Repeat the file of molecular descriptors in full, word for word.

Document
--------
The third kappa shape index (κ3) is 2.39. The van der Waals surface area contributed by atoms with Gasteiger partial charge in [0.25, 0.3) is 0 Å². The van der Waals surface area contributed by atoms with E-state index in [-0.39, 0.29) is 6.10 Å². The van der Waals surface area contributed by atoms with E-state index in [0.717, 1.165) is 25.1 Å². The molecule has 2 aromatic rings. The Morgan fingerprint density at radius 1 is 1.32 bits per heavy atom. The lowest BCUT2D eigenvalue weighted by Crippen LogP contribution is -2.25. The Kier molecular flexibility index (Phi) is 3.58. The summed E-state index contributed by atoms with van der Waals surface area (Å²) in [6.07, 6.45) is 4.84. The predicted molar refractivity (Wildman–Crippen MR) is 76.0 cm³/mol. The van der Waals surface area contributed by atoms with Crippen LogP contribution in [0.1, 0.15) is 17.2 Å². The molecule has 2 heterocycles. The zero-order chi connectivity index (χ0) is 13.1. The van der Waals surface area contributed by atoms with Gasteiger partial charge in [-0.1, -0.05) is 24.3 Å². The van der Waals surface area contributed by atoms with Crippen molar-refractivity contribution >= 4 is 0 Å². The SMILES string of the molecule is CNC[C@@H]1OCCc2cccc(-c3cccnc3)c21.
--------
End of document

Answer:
The third kappa shape index (κ3) is 2.39. The van der Waals surface area contributed by atoms with Gasteiger partial charge in [0.25, 0.3) is 0 Å². The van der Waals surface area contributed by atoms with E-state index in [-0.39, 0.29) is 6.10 Å². The van der Waals surface area contributed by atoms with E-state index in [0.717, 1.165) is 25.1 Å². The molecule has 2 aromatic rings. The Morgan fingerprint density at radius 1 is 1.32 bits per heavy atom. The lowest BCUT2D eigenvalue weighted by Crippen LogP contribution is -2.25. The Kier molecular flexibility index (Phi) is 3.58. The summed E-state index contributed by atoms with van der Waals surface area (Å²) in [6.07, 6.45) is 4.84. The predicted molar refractivity (Wildman–Crippen MR) is 76.0 cm³/mol. The van der Waals surface area contributed by atoms with Crippen LogP contribution in [0.1, 0.15) is 17.2 Å². The molecule has 2 heterocycles. The zero-order chi connectivity index (χ0) is 13.1. The van der Waals surface area contributed by atoms with Gasteiger partial charge in [-0.1, -0.05) is 24.3 Å². The van der Waals surface area contributed by atoms with Crippen molar-refractivity contribution >= 4 is 0 Å². The SMILES string of the molecule is CNC[C@@H]1OCCc2cccc(-c3cccnc3)c21.